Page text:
Hg2 Cape Town co-author, Keith Bain, will be ringside this Friday evening, checking out the White Collar Boxing action at the Armoury in the city’s slowly-gentrifying Victorian-industrial suburb of Woodstock.
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With an intensity that is oftentimes closer to sex than sport, it’s easy to understand why boxing has grabbed the imagination of Capetonians, setting tongues wagging here in 2010. We’re talking real-deal—gloves and ball-box, butterfly-floating, bee-stinging, blood-spraying, sweat-dripping—boxing. White Collar Boxing, to call it by its proper name—played according to a few gentlemanly rules, and ruled by the gods of guts and courage. It’s taken Cape Town by storm and is now as much a sensation of the social scene as it is an icon of local fitness culture. The Armoury Boxing Club (www.armouryboxing.com) opened earlier this year and has—thanks to its first two successful Fight Night events—rapidly caught the imagination of all kinds of Capetonians. Scenesters and socialites rub shoulders with prize-fighting professionals, and pre-teen kids cheer wildly alongside women averting their gaze from the pounding blows and uppercuts. Cameras click, journos muse, and everyone applauds. Friday’s action promises to be off the charts.
Armoury is a fitness gym, first and foremost, but with boxing as its training fulcrum, these Fight Nights offer opportunities for new-to-the-scene boxers to engage in real physical bouts in front of a paying crowd. No Fight Club-style underground bunker room—this is a venue where vintage upholstery meets exposed brick; where sophistication and sweat are allies. Now you can guiltlessly drink champagne whilst witnessing a punch-up. The event occasionally sees ringside spectators sprayed with blood (it’s rare, but it happens), but never sees contenders lying on the ground faking injury. It’s also where sports voyeurs can get insanely close to the action, or decide to forgo the voyeurism entirely and sign up for the next event. According to those who’ve already gone the distance, the experience is as much life-changing as it is life-affirming—a true test of self in an arena where there are no tools or gadgets to help you along.
The men and women fighting Friday night are all ordinary people with “normal” lives; they’ve been put through their paces by professionals for at least three months prior to the event. It’s a powerful fast-track to fitness and toughening up, and—for some—a total reconditioning that’s as much spiritual as physical. And, like sex, I’m told that the urge to fight—to act on some kind of mano a la mano violent tendency—is natural; an utterly human compulsion too often restricted and repressed by social convention. Whatever its driving impulse, it’s heart-stopping, compulsive entertainment. I don’t think you can watch a boxing match without experiencing some level of transcendence: The air all around you is alive, so taut, in fact, that you feel each and every blow. It’s about giving and receiving fistfuls of power, and the repeated thrusting, ducking, reaching and all-round butterfly-like dancing is exhausting. And at the end of these fights—three rounds of two very long minutes—no winners or losers are declared. They say the fighters know who’s come out tops; it’s White Collar Boxing, and it’s a gentleman’s game. They know full well that they’ve stretched themselves in ways few urban executives ever get a chance to these days. It’s Tyler Durden without the slightest hint of insanity.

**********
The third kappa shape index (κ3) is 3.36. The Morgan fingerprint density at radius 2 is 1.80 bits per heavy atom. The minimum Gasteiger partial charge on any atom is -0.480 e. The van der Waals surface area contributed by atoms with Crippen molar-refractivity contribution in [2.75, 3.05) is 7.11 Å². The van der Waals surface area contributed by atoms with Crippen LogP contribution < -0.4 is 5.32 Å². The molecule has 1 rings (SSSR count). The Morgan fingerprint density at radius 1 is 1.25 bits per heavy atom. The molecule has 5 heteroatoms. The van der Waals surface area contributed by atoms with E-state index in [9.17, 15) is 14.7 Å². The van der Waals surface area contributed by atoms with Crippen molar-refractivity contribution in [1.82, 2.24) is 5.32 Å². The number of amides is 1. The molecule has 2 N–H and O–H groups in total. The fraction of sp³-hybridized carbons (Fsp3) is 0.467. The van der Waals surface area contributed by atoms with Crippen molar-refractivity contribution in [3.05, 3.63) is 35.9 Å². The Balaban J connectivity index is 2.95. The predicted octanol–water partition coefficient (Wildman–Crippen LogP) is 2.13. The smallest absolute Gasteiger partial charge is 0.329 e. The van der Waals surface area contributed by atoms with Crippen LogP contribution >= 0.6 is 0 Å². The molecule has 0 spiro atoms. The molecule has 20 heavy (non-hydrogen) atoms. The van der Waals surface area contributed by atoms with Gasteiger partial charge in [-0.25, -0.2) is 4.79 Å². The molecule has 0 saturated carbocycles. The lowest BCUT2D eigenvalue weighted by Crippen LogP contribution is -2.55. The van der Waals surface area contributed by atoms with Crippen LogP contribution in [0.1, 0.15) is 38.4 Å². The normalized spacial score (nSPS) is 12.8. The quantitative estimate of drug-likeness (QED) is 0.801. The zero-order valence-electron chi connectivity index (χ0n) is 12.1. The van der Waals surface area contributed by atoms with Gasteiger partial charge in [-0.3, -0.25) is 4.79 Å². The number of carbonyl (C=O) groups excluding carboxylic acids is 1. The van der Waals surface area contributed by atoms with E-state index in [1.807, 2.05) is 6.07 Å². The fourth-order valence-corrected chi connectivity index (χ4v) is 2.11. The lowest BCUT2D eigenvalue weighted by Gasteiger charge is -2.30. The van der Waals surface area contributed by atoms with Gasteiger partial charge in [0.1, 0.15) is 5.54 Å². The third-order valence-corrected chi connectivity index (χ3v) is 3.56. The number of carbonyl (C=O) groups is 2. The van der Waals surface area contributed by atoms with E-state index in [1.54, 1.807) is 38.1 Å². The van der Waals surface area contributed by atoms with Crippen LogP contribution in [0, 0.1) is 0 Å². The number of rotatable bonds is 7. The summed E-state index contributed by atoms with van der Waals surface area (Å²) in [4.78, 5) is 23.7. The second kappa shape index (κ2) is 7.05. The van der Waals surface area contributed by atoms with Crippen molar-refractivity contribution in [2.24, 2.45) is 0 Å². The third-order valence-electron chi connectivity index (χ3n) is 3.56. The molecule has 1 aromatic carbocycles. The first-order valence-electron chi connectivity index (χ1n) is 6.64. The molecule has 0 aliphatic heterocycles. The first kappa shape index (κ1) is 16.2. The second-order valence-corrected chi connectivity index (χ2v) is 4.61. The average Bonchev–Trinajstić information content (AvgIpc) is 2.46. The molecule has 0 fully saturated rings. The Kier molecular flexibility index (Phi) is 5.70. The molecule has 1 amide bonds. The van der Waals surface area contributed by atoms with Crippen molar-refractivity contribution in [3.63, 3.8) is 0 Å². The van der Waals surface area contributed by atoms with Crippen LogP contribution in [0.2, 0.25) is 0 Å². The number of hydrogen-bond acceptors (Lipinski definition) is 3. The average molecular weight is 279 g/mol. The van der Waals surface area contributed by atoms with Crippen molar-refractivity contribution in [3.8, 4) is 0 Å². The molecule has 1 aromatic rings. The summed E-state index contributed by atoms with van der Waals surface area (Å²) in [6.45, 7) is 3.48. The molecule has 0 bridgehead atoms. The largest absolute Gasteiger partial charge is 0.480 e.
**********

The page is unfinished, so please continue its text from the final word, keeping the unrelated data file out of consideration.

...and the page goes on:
And, for spectators, the thrills extend beyond the arena. Besides eight matches pitting local fighters against similarly weighted amateurs from Johannesburg, there’ll be two bars and there’s a DJ to give the night that effervescent Cape Town party vibe. Tattooed “ring girls”; a tuxedoed MC; chisel-jawed referees in white collared shirts; and a crowd of Cape Town’s chirpiest hipsters will add to the mix of adrenaline, nervous energy, and full-throttle sportsmanship.
Come to think of it… it may just be the most insane fun you’ll have all year—a rip-roaring mash-up of socialising and authentic, sporty violence. For anyone who’s unfamiliar with Cape Town: Armoury occupies a plumb spot in the Buchanan Square development in Woodstock, the up-and-coming part-industrial part-Victorian neighbourhood to the east of the city centre—a great place to discover alternatives to the over-hyped view of Cape Town that you’ll find in the brochures.